Banorte's top foreign investors voted against Interacciones deal -documents

MEXICO CITY, June 26 (Reuters) - The largest foreign institutional investors in Mexican bank Grupo Financiero Banorte voted against its controversial acquisition of the smaller Grupo Financiero Interacciones, documents from data firm Proxy Insight show.

If approved by Mexican regulators, the $1.4 billion half-cash, half-stock deal, which a majority of Banorte shareholders approved in December, would be the country’s largest banking acquisition since 2001 when Citigroup bought Grupo Financiero Banamex-Accival.

Banorte is already the largest Mexican-owned bank and its chairman, Carlos Hank Gonzalez, is part of an influential family with ties to the ruling Institutional Revolutionary Party.

Hank Gonzalez is the son of Interacciones Chairman Carlos Hank Rhon, and was the bank’s chief executive until 2014.

In December, 71.6 percent of Banorte shareholders with voting rights who did vote backed the deal.

But records from Proxy Insight, which collected and analyzed data from 88 shareholder ballots, show that while many foreign investors with smaller positions voted in favor of the deal, many large ones voted against it.

Those opposed included heavyweights like BlackRock and Aberdeen Standard Investment, according to the previously unreported data compiled for Reuters. The asset managers are Banorte’s largest and second-largest foreign institutional investors, according to Thomson Reuters Eikon data.

Other high profile shareholders who opposed the deal included APG Asset Management and Norges Bank Investment Management although Harding Loevner and The Vanguard Group voted in favor, the Proxy Insight data shows. The latter are the third and fourth-largest foreign institutional investors, according to Eikon data.

Banorte declined to comment but addressed the conflicts of interest in a public document related to the acquisition, saying it could be “accretive” to Banorte’s low earnings per share while preserving capital strength and return on equity goals.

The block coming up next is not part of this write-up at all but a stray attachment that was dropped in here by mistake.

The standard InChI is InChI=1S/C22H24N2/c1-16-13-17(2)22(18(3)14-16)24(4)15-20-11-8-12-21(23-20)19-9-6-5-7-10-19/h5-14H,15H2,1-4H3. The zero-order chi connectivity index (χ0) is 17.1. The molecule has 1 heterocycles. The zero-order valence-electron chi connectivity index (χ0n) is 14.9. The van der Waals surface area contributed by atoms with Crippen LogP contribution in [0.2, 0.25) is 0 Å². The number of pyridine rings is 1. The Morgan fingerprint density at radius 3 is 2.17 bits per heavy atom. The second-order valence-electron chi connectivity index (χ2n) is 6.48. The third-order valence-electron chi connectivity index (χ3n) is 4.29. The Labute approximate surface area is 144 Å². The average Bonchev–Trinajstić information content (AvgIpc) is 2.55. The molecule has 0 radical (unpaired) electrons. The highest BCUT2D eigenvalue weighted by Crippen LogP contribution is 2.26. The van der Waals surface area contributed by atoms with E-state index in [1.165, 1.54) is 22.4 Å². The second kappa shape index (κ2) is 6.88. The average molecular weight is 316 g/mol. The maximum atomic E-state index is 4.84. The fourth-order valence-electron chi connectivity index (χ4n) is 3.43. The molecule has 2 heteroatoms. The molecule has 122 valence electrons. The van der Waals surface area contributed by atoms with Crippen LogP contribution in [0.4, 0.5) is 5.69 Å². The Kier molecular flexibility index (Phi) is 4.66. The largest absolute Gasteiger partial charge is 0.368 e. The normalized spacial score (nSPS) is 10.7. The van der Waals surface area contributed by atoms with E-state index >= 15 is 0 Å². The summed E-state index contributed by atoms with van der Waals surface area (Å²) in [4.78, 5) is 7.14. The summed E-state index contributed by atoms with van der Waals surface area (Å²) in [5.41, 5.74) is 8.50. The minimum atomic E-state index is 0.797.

Interacciones, which specializes in lending to governments, did not respond to requests for comment.

Aberdeen Senior Investment Manager Fiona Manning said that even though the deal was overseen by independent board members, it was “an unnecessary acquisition” and posed conflicts of interest due to the family ties between the banks.

“When Carlos Hank Gonzalez joined the board of Banorte, we had a number of discussions and the company stated publicly at that time that - as a related party - there would be no transaction between Banorte and Interacciones,” she said in an interview.

BlackRock declined to comment.

The Hanks own 69.32 percent of Interacciones, Eikon data shows, with Hank Rhon owning 40.67 percent, Hank Gonzalez 19.93 percent and Graciela Hank Gonzalez 8.72 percent.

The Gonzalez Family Trust owns 10.4 percent of Banorte, the Hank Rhon Family 2.6 percent and “other insiders” 1.6 percent, documents related to the deal show.

Banorte said the trust would vote in line with the majority of shareholders, meaning that while it did not sway the vote the overall approval rate would have been lower without the trust’s backing.

“We still have concerns over the fit between the two businesses,” Manning added. “Banorte has a huge opportunity in the retail banking space and they should be putting their energy into growing that part of the business.”

Others with smaller positions, according to Eikon data, also voted against the deal, including Schroders, BMO Global Asset Management (F&C), British Columbia Investment Management Corporation and Indiana Public Retirement System.

Those asset managers declined to comment.

Rolando Rodrigues, an analyst at UK fund manager Sarasin & Partners, said it voted against the acquisition because of “an abundance of governance issues.”

“This was a related party transaction with meaningful conflicts of interest,” Rodrigues said in an interview.

Mexican antitrust regulator Cofece has yet to approve the acquisition, and declined to comment on the specifics.

The banks have less than a week to get approval to avoid it spilling into the transition period after Mexico’s presidential election on Sunday, which could see leftist Andres Manuel Lopez Obrador come to power. (Reporting by Stefanie Eschenbacher; Editing by Richard Chang)